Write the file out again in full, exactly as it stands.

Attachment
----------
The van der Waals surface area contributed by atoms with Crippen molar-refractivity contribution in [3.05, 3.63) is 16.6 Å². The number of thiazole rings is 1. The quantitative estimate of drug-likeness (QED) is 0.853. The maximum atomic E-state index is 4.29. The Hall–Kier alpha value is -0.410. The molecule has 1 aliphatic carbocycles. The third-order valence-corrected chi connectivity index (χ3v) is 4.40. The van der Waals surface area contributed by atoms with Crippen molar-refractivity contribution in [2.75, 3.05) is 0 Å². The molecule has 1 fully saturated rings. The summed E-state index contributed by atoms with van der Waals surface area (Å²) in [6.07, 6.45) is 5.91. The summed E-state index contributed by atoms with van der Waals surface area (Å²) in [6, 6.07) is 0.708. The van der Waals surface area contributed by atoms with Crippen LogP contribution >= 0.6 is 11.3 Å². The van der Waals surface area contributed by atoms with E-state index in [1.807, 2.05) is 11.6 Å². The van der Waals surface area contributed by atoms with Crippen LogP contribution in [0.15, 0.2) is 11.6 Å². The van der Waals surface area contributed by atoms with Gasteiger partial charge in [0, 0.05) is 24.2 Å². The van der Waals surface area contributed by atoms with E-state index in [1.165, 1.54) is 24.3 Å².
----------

The van der Waals surface area contributed by atoms with Crippen molar-refractivity contribution in [3.05, 3.63) is 16.6 Å². The number of thiazole rings is 1. The quantitative estimate of drug-likeness (QED) is 0.853. The maximum atomic E-state index is 4.29. The Hall–Kier alpha value is -0.410. The molecule has 1 aliphatic carbocycles. The third-order valence-corrected chi connectivity index (χ3v) is 4.40. The van der Waals surface area contributed by atoms with Crippen molar-refractivity contribution in [2.75, 3.05) is 0 Å². The molecule has 1 fully saturated rings. The summed E-state index contributed by atoms with van der Waals surface area (Å²) in [6.07, 6.45) is 5.91. The summed E-state index contributed by atoms with van der Waals surface area (Å²) in [6, 6.07) is 0.708. The van der Waals surface area contributed by atoms with Crippen LogP contribution >= 0.6 is 11.3 Å². The van der Waals surface area contributed by atoms with E-state index in [1.807, 2.05) is 11.6 Å². The van der Waals surface area contributed by atoms with Crippen LogP contribution in [0.15, 0.2) is 11.6 Å². The van der Waals surface area contributed by atoms with Gasteiger partial charge in [0, 0.05) is 24.2 Å². The van der Waals surface area contributed by atoms with E-state index in [1.165, 1.54) is 24.3 Å².